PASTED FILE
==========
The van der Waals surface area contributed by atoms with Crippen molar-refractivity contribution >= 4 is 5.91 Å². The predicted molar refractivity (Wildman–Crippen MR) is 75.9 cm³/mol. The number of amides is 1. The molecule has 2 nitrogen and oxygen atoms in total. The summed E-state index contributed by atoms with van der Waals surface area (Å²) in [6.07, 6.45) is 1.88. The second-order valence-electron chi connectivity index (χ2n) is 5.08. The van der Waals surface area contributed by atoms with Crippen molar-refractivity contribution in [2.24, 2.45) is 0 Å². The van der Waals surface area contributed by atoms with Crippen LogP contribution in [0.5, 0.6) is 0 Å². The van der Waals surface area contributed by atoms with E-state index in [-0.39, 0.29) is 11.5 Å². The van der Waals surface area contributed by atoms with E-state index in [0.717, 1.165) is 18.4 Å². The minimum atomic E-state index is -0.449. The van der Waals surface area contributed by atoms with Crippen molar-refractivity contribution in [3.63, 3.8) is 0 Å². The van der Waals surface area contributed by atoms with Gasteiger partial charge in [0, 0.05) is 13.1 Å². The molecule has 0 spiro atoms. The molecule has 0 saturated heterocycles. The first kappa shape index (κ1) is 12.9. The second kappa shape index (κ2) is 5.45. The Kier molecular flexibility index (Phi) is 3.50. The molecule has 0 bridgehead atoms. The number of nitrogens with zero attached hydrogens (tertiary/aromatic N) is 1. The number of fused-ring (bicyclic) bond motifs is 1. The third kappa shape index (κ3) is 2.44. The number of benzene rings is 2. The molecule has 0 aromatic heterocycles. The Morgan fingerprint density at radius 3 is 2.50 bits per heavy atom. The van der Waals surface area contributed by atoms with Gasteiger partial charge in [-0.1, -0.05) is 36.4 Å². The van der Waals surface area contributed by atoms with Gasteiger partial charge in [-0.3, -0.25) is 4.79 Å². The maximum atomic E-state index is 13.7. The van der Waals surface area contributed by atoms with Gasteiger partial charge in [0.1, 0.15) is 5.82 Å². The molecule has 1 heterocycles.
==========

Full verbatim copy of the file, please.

The van der Waals surface area contributed by atoms with Crippen molar-refractivity contribution >= 4 is 5.91 Å². The predicted molar refractivity (Wildman–Crippen MR) is 75.9 cm³/mol. The number of amides is 1. The molecule has 2 nitrogen and oxygen atoms in total. The summed E-state index contributed by atoms with van der Waals surface area (Å²) in [6.07, 6.45) is 1.88. The second-order valence-electron chi connectivity index (χ2n) is 5.08. The van der Waals surface area contributed by atoms with Crippen molar-refractivity contribution in [2.24, 2.45) is 0 Å². The van der Waals surface area contributed by atoms with Crippen LogP contribution in [0.5, 0.6) is 0 Å². The van der Waals surface area contributed by atoms with E-state index in [-0.39, 0.29) is 11.5 Å². The van der Waals surface area contributed by atoms with E-state index in [0.717, 1.165) is 18.4 Å². The minimum atomic E-state index is -0.449. The van der Waals surface area contributed by atoms with Crippen molar-refractivity contribution in [3.63, 3.8) is 0 Å². The van der Waals surface area contributed by atoms with Gasteiger partial charge in [0, 0.05) is 13.1 Å². The molecule has 0 spiro atoms. The molecule has 0 saturated heterocycles. The first kappa shape index (κ1) is 12.9. The second kappa shape index (κ2) is 5.45. The Kier molecular flexibility index (Phi) is 3.50. The molecule has 0 bridgehead atoms. The number of nitrogens with zero attached hydrogens (tertiary/aromatic N) is 1. The number of fused-ring (bicyclic) bond motifs is 1. The third kappa shape index (κ3) is 2.44. The number of benzene rings is 2. The molecule has 0 aromatic heterocycles. The Morgan fingerprint density at radius 3 is 2.50 bits per heavy atom. The van der Waals surface area contributed by atoms with Gasteiger partial charge in [-0.1, -0.05) is 36.4 Å². The van der Waals surface area contributed by atoms with Gasteiger partial charge in [-0.3, -0.25) is 4.79 Å². The maximum atomic E-state index is 13.7. The van der Waals surface area contributed by atoms with Gasteiger partial charge in [0.1, 0.15) is 5.82 Å². The molecule has 1 heterocycles.